Agent Hoby had never been more astonished in his life than when he returned hot and angry and found him still there. It was the last thing he had expected. "You little villain!" he cried, shortening his whip in his hand, and spurring his horse on to the strip of turf, which then, as now, bordered the road--"how dare you tell lies to the Commons' Commissioners?"

[Ill.u.s.tration: He turned and rode in.--Page 9.]

There was a slender gap in the wall behind the heap of stones, and the lad fell back into this, still clutching his missile in his hand. "I told no lies!" he said, looking defiantly at the angry man. "You asked me for Squire Patten, and I sent you to him--to the churchyard!"

One of the men behind Hoby chuckled grimly; and Hoby himself, who had ridden with Cromwell at Naseby, and looked the Robber Prince in the eyes, held his hand. "You little whelp!" he said, half in anger and half in admiration. "It is easy to see what brood you come of! I have half a mind to lash your back for you! Be off to your mammy, and bid her whip you! My hand is too heavy."

With that, taking no further notice of the boy, he turned and rode in through the gate. The aspect of the house, the quality of the herbage, the size of the timber, the lack of stock, all claimed at once his agent's eye, and rendered it easy for him to forget the incident. He grumbled at the sagacity of the Roundhead troopers, who had lain a night at Pattenhall before Marston Moor, and swept it as bare as a board. He had a grunt of sympathy to spare for Squire Patten, who, sore wounded in the same fight, had ridden home to die three days later. He gave a thought even to young Patten, who had forfeited the last chance of saving his sequestrated estate by breaking his parole, and again appearing in arms against the Parliament. But of the lad crawling slowly along the path behind him he thought nothing. And the boy, young as he was, felt this and resented it.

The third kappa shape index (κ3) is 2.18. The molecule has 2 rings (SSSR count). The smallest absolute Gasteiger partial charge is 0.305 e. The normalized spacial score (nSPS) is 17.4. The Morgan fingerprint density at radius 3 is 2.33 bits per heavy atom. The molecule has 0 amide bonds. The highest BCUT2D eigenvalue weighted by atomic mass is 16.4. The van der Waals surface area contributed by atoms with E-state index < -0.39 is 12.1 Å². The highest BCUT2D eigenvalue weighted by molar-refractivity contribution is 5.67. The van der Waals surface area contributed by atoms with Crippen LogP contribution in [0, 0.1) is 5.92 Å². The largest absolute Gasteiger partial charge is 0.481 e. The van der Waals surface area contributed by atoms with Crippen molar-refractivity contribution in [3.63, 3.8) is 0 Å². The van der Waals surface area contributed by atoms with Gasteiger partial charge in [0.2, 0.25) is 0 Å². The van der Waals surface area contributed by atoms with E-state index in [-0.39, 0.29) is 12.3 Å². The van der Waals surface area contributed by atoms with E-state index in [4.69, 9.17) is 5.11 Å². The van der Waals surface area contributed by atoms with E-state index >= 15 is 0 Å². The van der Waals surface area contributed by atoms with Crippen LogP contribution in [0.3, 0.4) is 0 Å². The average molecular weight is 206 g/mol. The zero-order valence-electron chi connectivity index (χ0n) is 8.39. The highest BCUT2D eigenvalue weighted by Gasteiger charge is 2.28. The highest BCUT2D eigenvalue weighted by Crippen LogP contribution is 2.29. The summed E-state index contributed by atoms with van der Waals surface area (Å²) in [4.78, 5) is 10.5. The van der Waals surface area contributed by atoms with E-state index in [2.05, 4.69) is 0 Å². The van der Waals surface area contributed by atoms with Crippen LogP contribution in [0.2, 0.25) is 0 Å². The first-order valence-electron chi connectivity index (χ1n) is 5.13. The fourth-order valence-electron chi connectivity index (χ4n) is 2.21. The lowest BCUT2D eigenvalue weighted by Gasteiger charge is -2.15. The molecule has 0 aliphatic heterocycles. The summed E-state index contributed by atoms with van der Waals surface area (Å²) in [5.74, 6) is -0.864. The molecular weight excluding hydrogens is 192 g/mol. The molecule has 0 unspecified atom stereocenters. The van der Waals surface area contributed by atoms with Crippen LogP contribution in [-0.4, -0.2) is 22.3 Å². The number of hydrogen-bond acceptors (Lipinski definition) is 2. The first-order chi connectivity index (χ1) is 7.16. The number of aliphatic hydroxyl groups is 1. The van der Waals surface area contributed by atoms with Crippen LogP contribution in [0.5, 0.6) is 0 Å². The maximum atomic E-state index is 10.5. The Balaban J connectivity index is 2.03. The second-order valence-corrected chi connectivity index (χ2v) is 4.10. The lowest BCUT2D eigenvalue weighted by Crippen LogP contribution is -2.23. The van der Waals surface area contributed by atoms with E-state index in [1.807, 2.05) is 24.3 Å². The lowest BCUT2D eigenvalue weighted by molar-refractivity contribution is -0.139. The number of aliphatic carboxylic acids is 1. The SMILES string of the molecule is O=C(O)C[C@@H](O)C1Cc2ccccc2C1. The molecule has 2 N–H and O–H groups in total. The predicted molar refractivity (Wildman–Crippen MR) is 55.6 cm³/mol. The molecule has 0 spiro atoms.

When the party presently reached the house, and the few servants who remained came out obsequiously to receive them, the boy felt his loneliness and sudden insignificance still more keenly. He saw stirrups held, and heard terms of honor pa.s.sing; and he crept away to the hayloft to give vent to the tears he was too proud to shed in public. Safe in this refuge, he flung himself down on the hay and showed himself all child; now sobbing as if his heart was broken, and now clenching his little fists and beating the air in impotent pa.s.sion.